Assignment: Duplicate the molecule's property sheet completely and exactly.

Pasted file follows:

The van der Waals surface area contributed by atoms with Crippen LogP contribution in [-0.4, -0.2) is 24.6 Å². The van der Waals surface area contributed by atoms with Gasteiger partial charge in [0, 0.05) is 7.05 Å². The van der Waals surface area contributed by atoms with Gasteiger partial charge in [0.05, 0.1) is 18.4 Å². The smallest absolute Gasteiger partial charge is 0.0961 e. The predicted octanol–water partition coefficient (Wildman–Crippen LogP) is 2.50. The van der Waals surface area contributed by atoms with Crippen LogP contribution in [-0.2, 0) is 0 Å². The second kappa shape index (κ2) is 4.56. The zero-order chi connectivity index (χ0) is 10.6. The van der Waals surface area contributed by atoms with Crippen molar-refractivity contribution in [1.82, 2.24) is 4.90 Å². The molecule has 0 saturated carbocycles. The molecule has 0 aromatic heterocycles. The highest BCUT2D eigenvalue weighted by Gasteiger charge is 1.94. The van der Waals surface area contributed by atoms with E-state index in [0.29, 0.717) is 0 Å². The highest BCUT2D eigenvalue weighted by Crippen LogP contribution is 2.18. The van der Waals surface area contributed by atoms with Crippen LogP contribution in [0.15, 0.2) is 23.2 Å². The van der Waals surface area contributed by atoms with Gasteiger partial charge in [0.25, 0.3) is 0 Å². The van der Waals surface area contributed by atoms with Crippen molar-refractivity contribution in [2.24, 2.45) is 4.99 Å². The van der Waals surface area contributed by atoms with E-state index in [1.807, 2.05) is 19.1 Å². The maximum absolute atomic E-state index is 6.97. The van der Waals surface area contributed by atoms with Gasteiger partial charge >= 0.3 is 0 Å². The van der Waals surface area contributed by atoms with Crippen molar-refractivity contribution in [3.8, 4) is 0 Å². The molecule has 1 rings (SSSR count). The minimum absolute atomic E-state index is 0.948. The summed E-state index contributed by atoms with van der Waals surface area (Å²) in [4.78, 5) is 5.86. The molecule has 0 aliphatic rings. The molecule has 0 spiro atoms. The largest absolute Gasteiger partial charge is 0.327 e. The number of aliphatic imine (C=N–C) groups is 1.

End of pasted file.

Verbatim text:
The van der Waals surface area contributed by atoms with Crippen LogP contribution in [-0.4, -0.2) is 24.6 Å². The van der Waals surface area contributed by atoms with Gasteiger partial charge in [0, 0.05) is 7.05 Å². The van der Waals surface area contributed by atoms with Gasteiger partial charge in [0.05, 0.1) is 18.4 Å². The smallest absolute Gasteiger partial charge is 0.0961 e. The predicted octanol–water partition coefficient (Wildman–Crippen LogP) is 2.50. The van der Waals surface area contributed by atoms with Crippen LogP contribution in [-0.2, 0) is 0 Å². The second kappa shape index (κ2) is 4.56. The zero-order chi connectivity index (χ0) is 10.6. The van der Waals surface area contributed by atoms with Crippen molar-refractivity contribution in [1.82, 2.24) is 4.90 Å². The molecule has 0 saturated carbocycles. The molecule has 0 aromatic heterocycles. The highest BCUT2D eigenvalue weighted by Gasteiger charge is 1.94. The van der Waals surface area contributed by atoms with E-state index in [0.29, 0.717) is 0 Å². The highest BCUT2D eigenvalue weighted by Crippen LogP contribution is 2.18. The van der Waals surface area contributed by atoms with Crippen LogP contribution in [0.15, 0.2) is 23.2 Å². The van der Waals surface area contributed by atoms with Gasteiger partial charge in [0.25, 0.3) is 0 Å². The van der Waals surface area contributed by atoms with Crippen molar-refractivity contribution in [2.24, 2.45) is 4.99 Å². The van der Waals surface area contributed by atoms with E-state index in [1.807, 2.05) is 19.1 Å². The maximum absolute atomic E-state index is 6.97. The van der Waals surface area contributed by atoms with Gasteiger partial charge >= 0.3 is 0 Å². The van der Waals surface area contributed by atoms with Crippen molar-refractivity contribution in [3.8, 4) is 0 Å². The molecule has 1 rings (SSSR count). The minimum absolute atomic E-state index is 0.948. The summed E-state index contributed by atoms with van der Waals surface area (Å²) in [4.78, 5) is 5.86. The molecule has 0 aliphatic rings. The molecule has 0 spiro atoms. The largest absolute Gasteiger partial charge is 0.327 e. The number of aliphatic imine (C=N–C) groups is 1.